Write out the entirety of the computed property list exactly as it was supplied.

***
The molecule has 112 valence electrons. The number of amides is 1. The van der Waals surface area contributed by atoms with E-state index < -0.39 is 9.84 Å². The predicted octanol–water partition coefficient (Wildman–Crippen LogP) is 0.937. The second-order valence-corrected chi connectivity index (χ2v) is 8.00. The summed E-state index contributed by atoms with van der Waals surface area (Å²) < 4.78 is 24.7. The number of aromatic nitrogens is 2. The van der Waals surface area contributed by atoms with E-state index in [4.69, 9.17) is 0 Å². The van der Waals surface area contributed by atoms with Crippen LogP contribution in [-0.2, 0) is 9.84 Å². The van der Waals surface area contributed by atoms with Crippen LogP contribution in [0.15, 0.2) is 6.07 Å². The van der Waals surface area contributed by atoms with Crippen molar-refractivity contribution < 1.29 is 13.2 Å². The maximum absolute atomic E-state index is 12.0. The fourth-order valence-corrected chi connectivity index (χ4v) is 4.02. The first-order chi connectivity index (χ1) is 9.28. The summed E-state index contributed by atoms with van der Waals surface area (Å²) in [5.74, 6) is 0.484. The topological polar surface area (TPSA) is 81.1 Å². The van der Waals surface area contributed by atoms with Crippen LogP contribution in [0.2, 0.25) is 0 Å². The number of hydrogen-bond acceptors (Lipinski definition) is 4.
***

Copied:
The molecule has 112 valence electrons. The number of amides is 1. The van der Waals surface area contributed by atoms with E-state index < -0.39 is 9.84 Å². The predicted octanol–water partition coefficient (Wildman–Crippen LogP) is 0.937. The second-order valence-corrected chi connectivity index (χ2v) is 8.00. The summed E-state index contributed by atoms with van der Waals surface area (Å²) < 4.78 is 24.7. The number of aromatic nitrogens is 2. The van der Waals surface area contributed by atoms with E-state index in [4.69, 9.17) is 0 Å². The van der Waals surface area contributed by atoms with Crippen LogP contribution in [-0.2, 0) is 9.84 Å². The van der Waals surface area contributed by atoms with Crippen LogP contribution in [0.15, 0.2) is 6.07 Å². The van der Waals surface area contributed by atoms with Crippen molar-refractivity contribution < 1.29 is 13.2 Å². The maximum absolute atomic E-state index is 12.0. The fourth-order valence-corrected chi connectivity index (χ4v) is 4.02. The first-order chi connectivity index (χ1) is 9.28. The summed E-state index contributed by atoms with van der Waals surface area (Å²) in [5.74, 6) is 0.484. The topological polar surface area (TPSA) is 81.1 Å². The van der Waals surface area contributed by atoms with Crippen LogP contribution in [0.2, 0.25) is 0 Å². The number of hydrogen-bond acceptors (Lipinski definition) is 4.